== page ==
So like Thomas I need Jesus to show up. I need more than the concept or idea of Jesus, I need more than the theological construct of Jesus. Right now, I need the flesh and blood Jesus, I need the Jesus who suffered at the hands of people with power and influence, I need the Jesus who suffered on the cross, who endured and experienced the fullness of what it means to be human. I need the Jesus who was buried in the grave and above all I need the Jesus who moved from death into new life.
That’s the Jesus I need to see. That’s the Jesus I need to touch. That’s the Jesus I need to share life with.
Thomas, I get it. I want what you want. I need what you need.
And Jesus gives it to him. Jesus breaks into Thomas’ solitude and isolation. Jesus shows up, wounds and all, and says to Thomas you are still and forever will be a part of my life. Get over here. Be with me, share life with me. All that is mine is yours.
Jesus doesn’t offer Thomas proof, he gives Thomas himself, freely and without condition. Here I am, be with me, that’s it.
Then Thomas makes the fullest and most complete theological declaration in all of the gospel. He says to Jesus, My Lord and My God. Like Mary after Jesus calls her name. Like the disciples who speak words of hope and promise to Thomas after they’d encountered Jesus. Thomas moves from unbelief to belief, he moves from isolation to inclusion, he moves from living alone to sharing in the fullness of Jesus’ life and being that presence for others.
Because the story doesn’t end with Thomas. After Thomas speaks words of belief, words that give voice to the way he is now believing, Jesus says to him.
“Have you believed because you have seen me? Blessed are those who have not seen and yet have come to believe.”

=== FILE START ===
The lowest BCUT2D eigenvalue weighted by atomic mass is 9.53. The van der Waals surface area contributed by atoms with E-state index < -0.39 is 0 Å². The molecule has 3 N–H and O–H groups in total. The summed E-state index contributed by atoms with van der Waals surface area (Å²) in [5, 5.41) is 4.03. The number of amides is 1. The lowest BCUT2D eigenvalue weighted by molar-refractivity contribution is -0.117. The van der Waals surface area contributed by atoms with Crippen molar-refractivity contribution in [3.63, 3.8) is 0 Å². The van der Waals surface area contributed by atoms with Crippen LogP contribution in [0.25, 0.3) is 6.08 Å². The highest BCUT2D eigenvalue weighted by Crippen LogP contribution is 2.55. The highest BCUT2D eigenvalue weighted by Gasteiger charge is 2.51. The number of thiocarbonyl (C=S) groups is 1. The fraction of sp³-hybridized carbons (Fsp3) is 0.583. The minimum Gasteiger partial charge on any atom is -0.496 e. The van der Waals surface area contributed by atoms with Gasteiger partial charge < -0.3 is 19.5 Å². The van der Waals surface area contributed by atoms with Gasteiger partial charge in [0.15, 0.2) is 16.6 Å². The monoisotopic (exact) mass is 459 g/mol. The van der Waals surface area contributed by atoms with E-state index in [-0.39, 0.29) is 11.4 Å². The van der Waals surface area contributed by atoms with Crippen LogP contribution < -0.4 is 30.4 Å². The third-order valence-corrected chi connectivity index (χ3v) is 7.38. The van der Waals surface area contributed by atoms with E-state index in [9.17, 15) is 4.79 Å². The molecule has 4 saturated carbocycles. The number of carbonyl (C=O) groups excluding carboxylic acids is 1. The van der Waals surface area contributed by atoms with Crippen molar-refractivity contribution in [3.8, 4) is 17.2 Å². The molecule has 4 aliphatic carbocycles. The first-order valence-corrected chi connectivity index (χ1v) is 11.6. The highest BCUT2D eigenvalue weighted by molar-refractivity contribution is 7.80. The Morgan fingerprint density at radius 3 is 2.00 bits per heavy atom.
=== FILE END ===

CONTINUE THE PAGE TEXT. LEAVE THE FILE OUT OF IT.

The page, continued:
These are words of critique for Thomas. Jesus isn’t rebuking Thomas. No, Jesus is blessing you and blessing me. Jesus is offering words of hope and blessing for those who don’t get to see Jesus as Thomas does, but still get to encounter the resurrected Jesus. Jesus is describing you and me who don’t get to put our hands in Jesus’ side but still get to share in the fullness of the divine life.
On any given day, there are members of this congregation who go to share communion or simply be with other members of this community who are no longer able to get here on a regular basis for a variety of reason. These members who show up as Communion Visitors or Parish Visitors enter into people’s lives in profound ways. They receive some simple training and then as often as they like, spend time with people who are often feel isolated, alone and apart from the body of Christ.
Not too long ago one of our Lay Eucharistic Ministers, those who share communion with other people, was visiting a woman with significant memory loss. It had been a while since she had spoken. But as they shared communion together, tears began to flow and she said, “Jesus loves me.”
This is the radical power of this story, the radical power of our God. As Jesus breathes the power of Holy Spirit onto the disciples, Jesus breathes the power to be his presence in the world. Through the power of the Holy Spirit you and I get to show up for one another, we get to show up for this world as the actual physical presence of Christ in this world.
Where the world is hurting, where people are isolated and alone, where hate and violence threaten to further divide this world, you and I, this congregation, Christ’s church around the world get to be Jesus. We get to be the physical presence of God in the world that so desperately wants to touch and feel, to taste and see that Christ is alive.
We get to do that. We get to be that.
It’s scary and messy. It’s hard and there’s not always a clear road map of how to do it. But we start by showing up, by being present, by extending to one another the thing we need most in this world, to know that we are not alone and that God is and forever will be right here in our midst.